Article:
Enjoying Jupiter

Jupiter photo by NASA/JPL/University of ArizonaJupiter offers great observing opportunities for urban astronomers. It is very bright, easy to find and shows interesting details even in small scopes. A view of Jupiter through a telescope will never fail to impress your family, friends, and neighbors. It’s relatively large size, cloud detail, and the ballet of its moons make Jupiter my favorite planet to observe. But after you’ve stared at Jupiter for the 20th time, then what? Well, here are few ideas of things to look for that should keep you busy for many nights to come...

Photo courtesy of Jupiter photo by NASA/JPL/University of Arizona.



Pluto reaches somewhere between magnitude 13.8 and 14.1 at opposition making it a rather challenging object to see from washed-out skies. But Pluto’s tiny size helps us pull it out of the light pollution: because it is star-like, we can use high magnification to improve the contrast. Even from my light polluted front yard, I’ve seen stars of this magnitude with my 10 inch Dob using moderate to high magnification (150x to 250x). So in theory, Pluto is within reach.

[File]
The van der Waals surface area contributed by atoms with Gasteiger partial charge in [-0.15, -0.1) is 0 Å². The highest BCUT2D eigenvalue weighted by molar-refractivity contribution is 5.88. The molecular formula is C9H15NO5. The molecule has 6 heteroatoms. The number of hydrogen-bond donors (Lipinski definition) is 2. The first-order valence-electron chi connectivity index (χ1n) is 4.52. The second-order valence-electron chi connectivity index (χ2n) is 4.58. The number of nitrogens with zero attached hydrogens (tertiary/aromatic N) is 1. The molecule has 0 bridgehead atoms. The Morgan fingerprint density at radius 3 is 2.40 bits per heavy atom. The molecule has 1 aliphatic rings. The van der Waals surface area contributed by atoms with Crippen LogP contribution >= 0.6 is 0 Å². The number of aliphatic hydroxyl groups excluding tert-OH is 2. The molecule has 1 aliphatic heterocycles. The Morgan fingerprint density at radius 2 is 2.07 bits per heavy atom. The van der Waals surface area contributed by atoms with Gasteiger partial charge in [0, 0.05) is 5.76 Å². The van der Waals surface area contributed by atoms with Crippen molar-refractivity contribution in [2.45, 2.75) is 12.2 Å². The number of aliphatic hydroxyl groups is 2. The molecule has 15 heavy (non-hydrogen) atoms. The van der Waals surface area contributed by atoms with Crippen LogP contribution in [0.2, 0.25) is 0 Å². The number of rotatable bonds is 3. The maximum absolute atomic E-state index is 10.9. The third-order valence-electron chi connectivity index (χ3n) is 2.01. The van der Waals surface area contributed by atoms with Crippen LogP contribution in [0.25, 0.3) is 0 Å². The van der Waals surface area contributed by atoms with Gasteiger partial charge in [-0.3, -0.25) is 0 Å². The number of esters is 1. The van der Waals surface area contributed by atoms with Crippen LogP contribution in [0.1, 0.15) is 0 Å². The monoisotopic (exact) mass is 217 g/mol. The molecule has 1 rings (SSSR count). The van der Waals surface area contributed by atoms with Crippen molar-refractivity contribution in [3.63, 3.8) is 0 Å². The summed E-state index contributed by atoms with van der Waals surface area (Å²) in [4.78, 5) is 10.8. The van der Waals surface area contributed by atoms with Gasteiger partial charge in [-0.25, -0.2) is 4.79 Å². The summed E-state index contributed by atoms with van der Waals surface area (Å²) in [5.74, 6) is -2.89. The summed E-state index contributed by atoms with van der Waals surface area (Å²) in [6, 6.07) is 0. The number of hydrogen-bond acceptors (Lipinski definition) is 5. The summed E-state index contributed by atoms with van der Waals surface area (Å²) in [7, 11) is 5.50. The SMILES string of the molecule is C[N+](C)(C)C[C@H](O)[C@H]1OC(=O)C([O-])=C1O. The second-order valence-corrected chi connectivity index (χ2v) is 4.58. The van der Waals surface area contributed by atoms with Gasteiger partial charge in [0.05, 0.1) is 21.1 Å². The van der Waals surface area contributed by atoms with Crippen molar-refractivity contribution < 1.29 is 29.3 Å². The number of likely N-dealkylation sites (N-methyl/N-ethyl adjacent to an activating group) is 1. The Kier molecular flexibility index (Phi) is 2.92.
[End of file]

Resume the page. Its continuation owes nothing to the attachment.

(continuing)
Unfortunately, Pluto is currently located in Sagittarius. This is not good. That puts Pluto low on the horizon (and I have a particularly cluttered southern horizon). It also brings Pluto into view during the hazy months of summer, when transparency in the Washington DC area is consistently poor. Even worse, it puts Pluto right in the middle of the Milky Way, with lots of other stars of similar brightness. if you think finding a needle in a haystack is hard, try hunting for a particular 14th magnitude star in the middle of the Milky Way....


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